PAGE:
All season I’ve been going pretty hard on the whole, “It’s cool, I’m still laughing,” bit when it came to Parks’ declining narrative quality. I still stand by my words of course, but the latest installments – much like The Universe is wont to do when you challenge its ability to make you look foolish by making any kind of statement – have strained their credibility. Neither “Article Two” nor “Jerry’s Retirement” were particularly bad episodes, but they each felt especially thin.
I’ll approve pretty much any conceit which ropes Patton Oswalt into a story, but Leslie’s staunch support for antiquated laws which someone else (some random Ted, no less!) knew better than she did coupled with her immediate reversal felt too contrived to invest in. For a series which has such an impressive track record when it comes to evoking the genuine absurdity of life through smart couplings of reality and the ridiculous, the bet between Garth and Leslie came off as exceedingly ludicrous as it was ill-advised – clearly Garth was going to win. And as a proponent of the belief that loneliness may be the single worst fate for an individual to suffer through (Ron Swanson and disease be damned), it’s not that I didn’t appreciate the resolution that Garth would drop his protest of Leslie’s bill after being invited into the Pawnee Historical Society (and its many social obligations), it was just far too easy – like too many of this season’s resolutions. It swooped in last minute and what’s worse is that if it didn’t, well, it wouldn’t have mattered. Plus, how was Garth not already a part of that organization?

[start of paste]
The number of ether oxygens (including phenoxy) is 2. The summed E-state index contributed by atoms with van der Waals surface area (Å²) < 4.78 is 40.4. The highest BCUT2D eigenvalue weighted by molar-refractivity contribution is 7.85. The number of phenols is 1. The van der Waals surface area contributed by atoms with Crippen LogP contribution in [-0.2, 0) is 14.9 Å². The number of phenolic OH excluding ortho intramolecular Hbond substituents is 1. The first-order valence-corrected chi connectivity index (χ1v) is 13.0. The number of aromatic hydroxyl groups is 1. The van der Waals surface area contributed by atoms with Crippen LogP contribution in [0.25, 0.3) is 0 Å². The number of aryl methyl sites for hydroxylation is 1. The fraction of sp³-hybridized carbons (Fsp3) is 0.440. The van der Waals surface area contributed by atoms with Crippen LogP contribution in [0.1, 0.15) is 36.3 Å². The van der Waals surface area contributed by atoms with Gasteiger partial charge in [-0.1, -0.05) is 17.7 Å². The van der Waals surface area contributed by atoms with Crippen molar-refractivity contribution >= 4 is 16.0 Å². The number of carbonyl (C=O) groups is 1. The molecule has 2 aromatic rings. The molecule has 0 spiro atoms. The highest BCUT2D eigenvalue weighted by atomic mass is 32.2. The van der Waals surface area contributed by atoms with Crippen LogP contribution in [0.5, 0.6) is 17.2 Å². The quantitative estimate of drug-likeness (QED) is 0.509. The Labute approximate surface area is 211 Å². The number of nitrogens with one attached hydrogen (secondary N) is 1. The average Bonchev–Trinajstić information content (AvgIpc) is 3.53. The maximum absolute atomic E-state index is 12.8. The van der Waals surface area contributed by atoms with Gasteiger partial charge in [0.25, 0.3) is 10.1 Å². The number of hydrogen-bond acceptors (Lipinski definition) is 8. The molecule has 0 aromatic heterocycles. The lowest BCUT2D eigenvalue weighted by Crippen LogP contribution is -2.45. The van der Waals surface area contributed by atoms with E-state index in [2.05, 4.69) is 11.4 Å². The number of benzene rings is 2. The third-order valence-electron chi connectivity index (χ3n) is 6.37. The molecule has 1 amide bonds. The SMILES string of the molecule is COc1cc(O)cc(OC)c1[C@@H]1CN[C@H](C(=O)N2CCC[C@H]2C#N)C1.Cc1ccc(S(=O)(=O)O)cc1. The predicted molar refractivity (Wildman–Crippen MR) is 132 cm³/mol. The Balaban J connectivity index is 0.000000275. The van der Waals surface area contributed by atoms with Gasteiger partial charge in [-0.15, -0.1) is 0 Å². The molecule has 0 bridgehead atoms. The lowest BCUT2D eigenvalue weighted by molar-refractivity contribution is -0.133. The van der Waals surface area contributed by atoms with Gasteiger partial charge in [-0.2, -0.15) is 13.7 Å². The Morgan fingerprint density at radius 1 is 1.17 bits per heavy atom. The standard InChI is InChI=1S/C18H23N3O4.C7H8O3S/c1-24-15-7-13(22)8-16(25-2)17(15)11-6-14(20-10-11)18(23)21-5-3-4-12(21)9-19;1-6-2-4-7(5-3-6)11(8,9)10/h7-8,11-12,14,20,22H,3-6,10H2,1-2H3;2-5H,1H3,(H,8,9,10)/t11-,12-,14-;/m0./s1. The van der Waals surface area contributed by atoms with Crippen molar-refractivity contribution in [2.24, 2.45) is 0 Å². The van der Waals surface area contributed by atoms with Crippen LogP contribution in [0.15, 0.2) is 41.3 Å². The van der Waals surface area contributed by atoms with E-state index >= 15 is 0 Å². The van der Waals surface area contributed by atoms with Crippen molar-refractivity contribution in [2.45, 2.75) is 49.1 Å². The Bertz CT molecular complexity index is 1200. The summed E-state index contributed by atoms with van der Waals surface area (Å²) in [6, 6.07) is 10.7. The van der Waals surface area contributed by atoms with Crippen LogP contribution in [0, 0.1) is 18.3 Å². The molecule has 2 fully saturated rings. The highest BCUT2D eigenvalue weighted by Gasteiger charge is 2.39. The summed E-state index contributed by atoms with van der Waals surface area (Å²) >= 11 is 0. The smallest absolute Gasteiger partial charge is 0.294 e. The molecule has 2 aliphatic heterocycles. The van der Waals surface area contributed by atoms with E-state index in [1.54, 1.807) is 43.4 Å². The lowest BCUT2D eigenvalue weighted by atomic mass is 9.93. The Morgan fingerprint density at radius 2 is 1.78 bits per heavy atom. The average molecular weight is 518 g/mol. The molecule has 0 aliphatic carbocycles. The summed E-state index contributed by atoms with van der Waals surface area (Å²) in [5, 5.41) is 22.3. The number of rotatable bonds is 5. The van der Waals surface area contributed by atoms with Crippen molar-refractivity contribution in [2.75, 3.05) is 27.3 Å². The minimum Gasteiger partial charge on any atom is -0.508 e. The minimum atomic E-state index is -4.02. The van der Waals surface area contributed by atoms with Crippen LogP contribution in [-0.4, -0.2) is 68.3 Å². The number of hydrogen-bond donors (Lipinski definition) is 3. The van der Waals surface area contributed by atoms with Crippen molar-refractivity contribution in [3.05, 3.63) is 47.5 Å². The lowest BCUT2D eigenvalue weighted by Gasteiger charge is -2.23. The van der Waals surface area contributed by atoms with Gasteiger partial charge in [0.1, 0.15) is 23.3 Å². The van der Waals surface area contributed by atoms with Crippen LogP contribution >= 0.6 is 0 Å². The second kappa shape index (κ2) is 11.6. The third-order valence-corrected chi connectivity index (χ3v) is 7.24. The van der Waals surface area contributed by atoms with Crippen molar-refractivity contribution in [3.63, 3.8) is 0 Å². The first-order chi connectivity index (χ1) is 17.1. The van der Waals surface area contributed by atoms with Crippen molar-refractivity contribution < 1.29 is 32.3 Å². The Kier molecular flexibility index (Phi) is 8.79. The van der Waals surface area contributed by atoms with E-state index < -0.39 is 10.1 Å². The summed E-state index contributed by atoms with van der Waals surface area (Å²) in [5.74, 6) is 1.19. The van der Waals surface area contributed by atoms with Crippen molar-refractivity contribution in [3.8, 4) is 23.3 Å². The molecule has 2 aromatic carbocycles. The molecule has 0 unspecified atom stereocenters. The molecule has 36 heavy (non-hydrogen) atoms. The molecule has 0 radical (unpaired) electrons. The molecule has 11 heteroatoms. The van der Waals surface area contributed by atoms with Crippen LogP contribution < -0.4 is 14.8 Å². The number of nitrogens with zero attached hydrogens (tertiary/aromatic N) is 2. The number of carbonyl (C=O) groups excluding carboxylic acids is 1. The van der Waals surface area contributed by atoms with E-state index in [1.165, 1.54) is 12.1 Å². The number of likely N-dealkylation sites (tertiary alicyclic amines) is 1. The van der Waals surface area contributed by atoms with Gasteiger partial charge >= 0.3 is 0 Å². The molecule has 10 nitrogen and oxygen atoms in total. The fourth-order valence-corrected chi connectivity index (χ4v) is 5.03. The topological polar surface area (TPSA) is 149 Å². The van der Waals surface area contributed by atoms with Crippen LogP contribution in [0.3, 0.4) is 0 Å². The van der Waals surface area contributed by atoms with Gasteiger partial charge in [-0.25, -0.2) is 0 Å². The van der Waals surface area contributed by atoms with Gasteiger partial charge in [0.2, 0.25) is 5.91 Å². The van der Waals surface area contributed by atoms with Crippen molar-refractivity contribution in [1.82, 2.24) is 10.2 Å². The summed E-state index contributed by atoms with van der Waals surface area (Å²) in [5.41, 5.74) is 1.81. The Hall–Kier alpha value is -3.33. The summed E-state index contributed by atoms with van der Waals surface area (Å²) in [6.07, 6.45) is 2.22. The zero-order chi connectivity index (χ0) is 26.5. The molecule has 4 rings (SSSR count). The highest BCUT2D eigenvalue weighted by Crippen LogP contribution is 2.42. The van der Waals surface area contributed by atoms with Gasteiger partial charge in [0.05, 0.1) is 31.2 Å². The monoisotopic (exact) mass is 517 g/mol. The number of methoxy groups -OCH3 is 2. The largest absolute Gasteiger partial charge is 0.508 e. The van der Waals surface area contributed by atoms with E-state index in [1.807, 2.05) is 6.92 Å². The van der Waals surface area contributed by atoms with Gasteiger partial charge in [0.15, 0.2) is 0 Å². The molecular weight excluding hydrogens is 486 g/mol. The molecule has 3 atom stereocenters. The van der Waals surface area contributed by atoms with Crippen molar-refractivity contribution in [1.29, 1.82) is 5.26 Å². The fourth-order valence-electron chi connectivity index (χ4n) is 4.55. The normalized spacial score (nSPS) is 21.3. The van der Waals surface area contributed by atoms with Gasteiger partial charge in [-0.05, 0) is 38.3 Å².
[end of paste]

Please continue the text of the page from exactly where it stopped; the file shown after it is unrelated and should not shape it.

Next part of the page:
That being said, Garth’s filibuster-pitch for Episode VII was amazing. Apparently it was completely improvised by Oswalt, but you know he had been thinking of a few of those scenes for a while. The only thing that could’ve improved the eight minute rant is if Ben was in the background to scoff and nitpick the concerned citizen’s ideas. But as much as I loved hearing about Star Wars, The Avengers, X-Men, Game of Thrones (yes, Donna, that whole show could get it), and Hannibal Lecter (I see what you did there, NBC), the pop culture references shouldn’t be the best parts of an episode, and they were in both “Article Two” and “Jerry’s Retirement” (Ben’s TOTALLY VALID Fringe reference).
Garth and Leslie’s competition was only one of three which constituted “Article Two”. The other two involved April predicting Ron and Chris using Jerry to compete for April’s soul (not to be melodramatic), and the other was between Ben and Ann (and Ros the postal worker) for a gift for Leslie. While I thought the reveal that April, the employee whose soul for which Chris and Ron battled, is actually superior to them both was fairly clever, I couldn’t really care about the waffle iron bit. The individual moments among the characters involved such as Tom’s astonishment when his fridge broke (“I just moved!”), Ron’s admitted apathy, and Ben’s neurosis (“I don’t even have time to tell you how wrong you are – actually I need to or it’ll bother me,”) still made me laugh, but I’m really starting to feel the effects of not caring. Seeing as how those lackluster plots took almost the entire season to bother me perhaps this could be seen as a testament to the series’ strength in bringing these characters to life despite less than stellar plots, but those stories are still a noticeable weakness.
“Jerry’s Retirement” had similarly enjoyable individual moments, like Leslie being moved to make-out with her husband when he reveals his plan to make mac ‘n cheese pizza for dinner, the detail of Chris holding a Brandi Maxx dvd, or Donna’s casual acknowledgement of Jerry catching fire, but again I just couldn’t bring myself to care about Chris and Ann being awkward or Jerry’s retirement – which doesn’t even matter seeing as how he’ll still be around a few days a week simply to keep Tom from becoming the new Jerry. Again, a lack of consequences and far too much easy resolution outweighed the laughter for me with these episodes. Parks is still a remarkable series with an incredibly talented staff of actors and writers, but these elements need to be in tandem with each other as opposed to one carrying the other for the series to continue its legacy of excellency.